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Updated Jul 18, 2022

Heat wave sparks welfare concerns

As parts of Europe braced themselves for an unprecedented heat wave, during which temperature records were well and truly broken, concerns were raised over the welfare of many people at work, especially those who work outside such as those working on a construction site.

With temperatures reaching 41°C in some parts of the UK last month, something which is expected to be the new normal, it has become especially important to monitor employee welfare and safety.

What the law says

In the UK, the Workplace (Health, Safety and Welfare) Regulations SI 1992/3004 (in England, Scotland and Wales) and the Workplace (Health, Safety and Welfare) Regulations (Northern Ireland) SR 1993/37 simply state that the temperature in all workplaces inside buildings must be "reasonable".

Meanwhile in Ireland, the temperature in any room containing a workstation must be "appropriate", in accordance with the Safety, Health and Welfare at Work (General Application) Regulations SI 299/2007.

There is therefore no maximum temperature set in law for a workplace. Unions in the UK have this week called for this to be changed.

And whilst it can be very difficult to decide what a "reasonable" or "appropriate" temperature is supposed to be, there are simple things that can be done in such heat to protect the welfare of employees.

Managing high temperatures

This list is not exhaustive, and the only way of effectively managing the heat wave in your workplace is to carry out a risk assessment and implement any appropriate measures identified. However, as a general guide:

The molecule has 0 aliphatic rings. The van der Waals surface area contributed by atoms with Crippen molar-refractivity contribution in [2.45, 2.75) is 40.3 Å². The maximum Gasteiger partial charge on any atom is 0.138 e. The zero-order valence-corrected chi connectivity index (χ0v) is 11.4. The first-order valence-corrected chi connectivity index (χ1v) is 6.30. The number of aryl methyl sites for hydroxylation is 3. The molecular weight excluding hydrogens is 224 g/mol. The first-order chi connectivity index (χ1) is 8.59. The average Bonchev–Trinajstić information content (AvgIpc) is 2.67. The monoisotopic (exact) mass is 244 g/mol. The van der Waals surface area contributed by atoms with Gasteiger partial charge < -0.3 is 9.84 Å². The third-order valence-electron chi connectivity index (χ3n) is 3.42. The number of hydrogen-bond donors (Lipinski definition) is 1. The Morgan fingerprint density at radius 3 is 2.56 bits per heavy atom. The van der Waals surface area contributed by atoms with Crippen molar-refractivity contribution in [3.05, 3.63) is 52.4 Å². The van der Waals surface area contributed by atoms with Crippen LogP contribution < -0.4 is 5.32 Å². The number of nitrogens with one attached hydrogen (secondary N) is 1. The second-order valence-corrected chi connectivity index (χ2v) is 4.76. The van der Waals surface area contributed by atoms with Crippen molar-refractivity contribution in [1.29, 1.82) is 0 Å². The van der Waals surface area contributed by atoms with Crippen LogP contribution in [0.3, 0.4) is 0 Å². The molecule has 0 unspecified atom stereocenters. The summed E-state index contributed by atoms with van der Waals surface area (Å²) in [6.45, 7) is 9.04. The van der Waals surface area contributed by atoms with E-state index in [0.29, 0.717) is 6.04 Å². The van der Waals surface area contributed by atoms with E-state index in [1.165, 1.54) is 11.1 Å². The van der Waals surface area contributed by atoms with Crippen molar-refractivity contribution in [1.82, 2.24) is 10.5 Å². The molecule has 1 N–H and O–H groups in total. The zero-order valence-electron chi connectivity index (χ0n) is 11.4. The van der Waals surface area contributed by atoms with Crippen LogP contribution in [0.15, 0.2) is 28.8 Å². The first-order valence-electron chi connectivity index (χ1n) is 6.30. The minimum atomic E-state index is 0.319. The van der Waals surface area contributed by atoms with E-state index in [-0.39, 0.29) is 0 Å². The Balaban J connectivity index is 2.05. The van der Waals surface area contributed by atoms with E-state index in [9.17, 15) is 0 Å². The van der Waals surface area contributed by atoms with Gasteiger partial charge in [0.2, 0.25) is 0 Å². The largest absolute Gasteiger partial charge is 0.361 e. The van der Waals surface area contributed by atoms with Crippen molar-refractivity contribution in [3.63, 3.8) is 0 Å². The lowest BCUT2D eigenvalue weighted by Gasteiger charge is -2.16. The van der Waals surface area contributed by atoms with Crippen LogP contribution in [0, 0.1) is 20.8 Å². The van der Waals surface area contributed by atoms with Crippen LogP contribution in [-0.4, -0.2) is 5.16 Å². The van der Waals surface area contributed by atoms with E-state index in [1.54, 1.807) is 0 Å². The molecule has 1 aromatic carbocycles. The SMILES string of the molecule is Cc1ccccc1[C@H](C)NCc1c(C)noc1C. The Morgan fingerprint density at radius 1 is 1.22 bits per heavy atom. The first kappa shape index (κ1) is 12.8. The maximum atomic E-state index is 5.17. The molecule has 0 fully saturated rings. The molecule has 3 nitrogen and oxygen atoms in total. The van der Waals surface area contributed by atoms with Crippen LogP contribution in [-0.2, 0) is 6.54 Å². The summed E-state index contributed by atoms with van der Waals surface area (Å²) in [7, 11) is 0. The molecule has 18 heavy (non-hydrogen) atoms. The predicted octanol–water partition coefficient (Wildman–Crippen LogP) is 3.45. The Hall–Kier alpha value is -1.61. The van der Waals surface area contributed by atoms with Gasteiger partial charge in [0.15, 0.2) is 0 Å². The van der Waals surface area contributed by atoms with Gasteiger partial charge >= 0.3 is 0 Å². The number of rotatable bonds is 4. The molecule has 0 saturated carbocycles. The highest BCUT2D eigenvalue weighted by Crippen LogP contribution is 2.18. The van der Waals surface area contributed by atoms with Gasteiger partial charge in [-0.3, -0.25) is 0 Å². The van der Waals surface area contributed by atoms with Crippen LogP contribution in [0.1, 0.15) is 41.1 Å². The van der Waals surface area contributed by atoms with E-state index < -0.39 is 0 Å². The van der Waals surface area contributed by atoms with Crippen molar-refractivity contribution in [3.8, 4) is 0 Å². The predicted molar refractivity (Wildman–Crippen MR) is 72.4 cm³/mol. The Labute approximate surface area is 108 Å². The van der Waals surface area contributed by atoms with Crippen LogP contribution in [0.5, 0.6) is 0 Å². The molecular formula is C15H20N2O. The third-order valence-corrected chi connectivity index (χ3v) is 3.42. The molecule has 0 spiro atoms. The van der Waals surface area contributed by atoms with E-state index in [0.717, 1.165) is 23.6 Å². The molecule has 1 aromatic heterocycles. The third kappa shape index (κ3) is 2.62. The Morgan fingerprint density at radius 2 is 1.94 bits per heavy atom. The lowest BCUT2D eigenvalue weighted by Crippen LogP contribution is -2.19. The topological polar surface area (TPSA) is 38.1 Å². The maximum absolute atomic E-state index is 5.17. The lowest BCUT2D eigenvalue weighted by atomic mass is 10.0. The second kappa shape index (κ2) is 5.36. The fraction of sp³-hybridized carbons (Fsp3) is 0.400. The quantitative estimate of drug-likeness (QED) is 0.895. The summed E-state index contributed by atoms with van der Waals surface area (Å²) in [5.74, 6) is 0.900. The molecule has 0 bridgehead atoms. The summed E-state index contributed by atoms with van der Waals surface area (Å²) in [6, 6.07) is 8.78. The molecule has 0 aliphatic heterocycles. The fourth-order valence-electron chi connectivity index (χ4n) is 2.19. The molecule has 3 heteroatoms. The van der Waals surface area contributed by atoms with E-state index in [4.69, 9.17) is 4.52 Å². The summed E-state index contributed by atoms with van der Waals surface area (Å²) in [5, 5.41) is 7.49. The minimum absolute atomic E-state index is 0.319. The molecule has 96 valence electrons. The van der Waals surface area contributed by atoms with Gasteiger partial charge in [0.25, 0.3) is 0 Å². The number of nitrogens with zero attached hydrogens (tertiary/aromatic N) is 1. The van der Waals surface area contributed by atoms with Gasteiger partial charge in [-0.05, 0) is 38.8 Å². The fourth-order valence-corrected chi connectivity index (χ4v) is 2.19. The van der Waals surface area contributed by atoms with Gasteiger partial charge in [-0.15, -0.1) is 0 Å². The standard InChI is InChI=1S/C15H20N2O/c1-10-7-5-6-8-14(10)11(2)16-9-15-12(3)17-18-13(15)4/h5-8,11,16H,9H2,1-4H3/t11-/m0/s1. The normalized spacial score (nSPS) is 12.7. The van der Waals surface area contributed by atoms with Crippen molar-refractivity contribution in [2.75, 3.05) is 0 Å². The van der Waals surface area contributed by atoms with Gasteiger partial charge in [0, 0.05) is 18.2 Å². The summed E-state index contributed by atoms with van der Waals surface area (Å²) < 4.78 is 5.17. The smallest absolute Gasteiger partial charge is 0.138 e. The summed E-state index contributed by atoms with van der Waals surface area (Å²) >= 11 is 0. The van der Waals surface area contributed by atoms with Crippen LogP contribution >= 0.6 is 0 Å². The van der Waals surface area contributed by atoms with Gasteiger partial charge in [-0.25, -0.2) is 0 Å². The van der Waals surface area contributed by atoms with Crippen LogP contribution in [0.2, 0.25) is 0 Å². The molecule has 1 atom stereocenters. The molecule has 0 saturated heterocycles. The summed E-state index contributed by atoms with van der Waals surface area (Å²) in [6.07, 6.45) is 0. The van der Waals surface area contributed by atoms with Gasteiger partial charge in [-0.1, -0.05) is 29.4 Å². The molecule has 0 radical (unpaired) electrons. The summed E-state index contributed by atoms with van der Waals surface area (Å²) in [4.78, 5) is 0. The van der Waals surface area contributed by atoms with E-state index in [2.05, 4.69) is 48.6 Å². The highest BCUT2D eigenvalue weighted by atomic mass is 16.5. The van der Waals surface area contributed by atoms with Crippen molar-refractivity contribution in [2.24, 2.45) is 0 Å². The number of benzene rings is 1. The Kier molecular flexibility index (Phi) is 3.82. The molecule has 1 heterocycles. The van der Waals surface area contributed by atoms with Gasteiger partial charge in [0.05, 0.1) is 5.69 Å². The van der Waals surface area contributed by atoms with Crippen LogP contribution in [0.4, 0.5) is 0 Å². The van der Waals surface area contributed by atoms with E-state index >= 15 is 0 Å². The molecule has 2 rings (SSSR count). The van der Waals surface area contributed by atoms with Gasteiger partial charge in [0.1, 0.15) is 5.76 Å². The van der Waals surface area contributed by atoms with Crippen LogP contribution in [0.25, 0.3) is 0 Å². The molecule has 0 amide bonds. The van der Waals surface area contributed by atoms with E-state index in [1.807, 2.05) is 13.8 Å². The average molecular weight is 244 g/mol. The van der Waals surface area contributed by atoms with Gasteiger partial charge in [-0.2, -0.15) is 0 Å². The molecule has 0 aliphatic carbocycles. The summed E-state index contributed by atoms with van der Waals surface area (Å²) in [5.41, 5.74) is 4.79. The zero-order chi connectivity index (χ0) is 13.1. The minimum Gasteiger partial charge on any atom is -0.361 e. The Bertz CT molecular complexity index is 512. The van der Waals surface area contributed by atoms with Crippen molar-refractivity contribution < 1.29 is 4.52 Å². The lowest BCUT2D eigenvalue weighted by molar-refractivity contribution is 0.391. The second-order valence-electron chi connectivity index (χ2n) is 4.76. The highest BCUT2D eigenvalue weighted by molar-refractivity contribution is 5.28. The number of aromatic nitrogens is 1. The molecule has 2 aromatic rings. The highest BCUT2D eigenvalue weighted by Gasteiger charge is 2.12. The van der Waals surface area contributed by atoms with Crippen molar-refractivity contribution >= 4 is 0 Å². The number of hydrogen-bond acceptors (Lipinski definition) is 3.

• make sure employees have plenty of access to drinks, especially water;
  • allow regular breaks, especially for those working outdoors, so they can seek shade and re-hydrate;
  • if working outside, do not allow employees to remove their clothing to expose the skin, such as removing a t-shirt. This could lead to an increased risk of sunburn or perhaps skin cancer;
  • if you have a strict dress code in an office, consider relaxing it so employees can wear loose-fitting clothing (as long as this does not compromise safety in other ways);
  • if many employees are complaining about being uncomfortable, consider whether the "reasonable" or "appropriate" legal requirements regarding temperature are being met and respond appropriately;
  • for those working outdoors, consider if you can re-schedule working times so that employees are working when it is cooler, such as early in the morning or later in the evening;
  • make sure the workplace is suitably ventilated;
  • provide training to employees so that they know what they should be doing to look after themselves in such heat;
  • make sure supervisors keep on the look-out for any issues and do their best to make sure that the controls identified through the risk assessment are being implemented properly.